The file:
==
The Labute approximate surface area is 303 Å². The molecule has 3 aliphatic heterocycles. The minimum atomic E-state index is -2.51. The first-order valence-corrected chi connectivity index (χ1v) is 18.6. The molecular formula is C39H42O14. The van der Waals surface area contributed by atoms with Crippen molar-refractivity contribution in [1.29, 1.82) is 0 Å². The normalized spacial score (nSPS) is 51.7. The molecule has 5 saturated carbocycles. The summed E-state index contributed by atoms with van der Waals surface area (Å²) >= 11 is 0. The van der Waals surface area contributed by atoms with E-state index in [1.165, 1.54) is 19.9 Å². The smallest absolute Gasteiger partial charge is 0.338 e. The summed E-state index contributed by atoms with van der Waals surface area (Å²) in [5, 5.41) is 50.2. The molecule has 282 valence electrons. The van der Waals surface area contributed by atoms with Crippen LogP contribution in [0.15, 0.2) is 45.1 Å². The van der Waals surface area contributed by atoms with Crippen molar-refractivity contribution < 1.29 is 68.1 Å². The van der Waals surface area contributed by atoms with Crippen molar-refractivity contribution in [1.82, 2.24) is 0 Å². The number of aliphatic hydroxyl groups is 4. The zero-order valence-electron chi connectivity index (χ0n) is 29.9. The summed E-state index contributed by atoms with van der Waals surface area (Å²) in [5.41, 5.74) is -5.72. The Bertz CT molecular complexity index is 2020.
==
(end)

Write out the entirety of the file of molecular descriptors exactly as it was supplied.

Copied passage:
The Labute approximate surface area is 303 Å². The molecule has 3 aliphatic heterocycles. The minimum atomic E-state index is -2.51. The first-order valence-corrected chi connectivity index (χ1v) is 18.6. The molecular formula is C39H42O14. The van der Waals surface area contributed by atoms with Crippen molar-refractivity contribution in [1.29, 1.82) is 0 Å². The normalized spacial score (nSPS) is 51.7. The molecule has 5 saturated carbocycles. The summed E-state index contributed by atoms with van der Waals surface area (Å²) >= 11 is 0. The van der Waals surface area contributed by atoms with E-state index in [1.165, 1.54) is 19.9 Å². The smallest absolute Gasteiger partial charge is 0.338 e. The summed E-state index contributed by atoms with van der Waals surface area (Å²) in [5, 5.41) is 50.2. The molecule has 282 valence electrons. The van der Waals surface area contributed by atoms with Crippen LogP contribution in [0.15, 0.2) is 45.1 Å². The van der Waals surface area contributed by atoms with Crippen molar-refractivity contribution < 1.29 is 68.1 Å². The van der Waals surface area contributed by atoms with Crippen molar-refractivity contribution in [1.82, 2.24) is 0 Å². The number of aliphatic hydroxyl groups is 4. The zero-order valence-electron chi connectivity index (χ0n) is 29.9. The summed E-state index contributed by atoms with van der Waals surface area (Å²) in [5.41, 5.74) is -5.72. The Bertz CT molecular complexity index is 2020.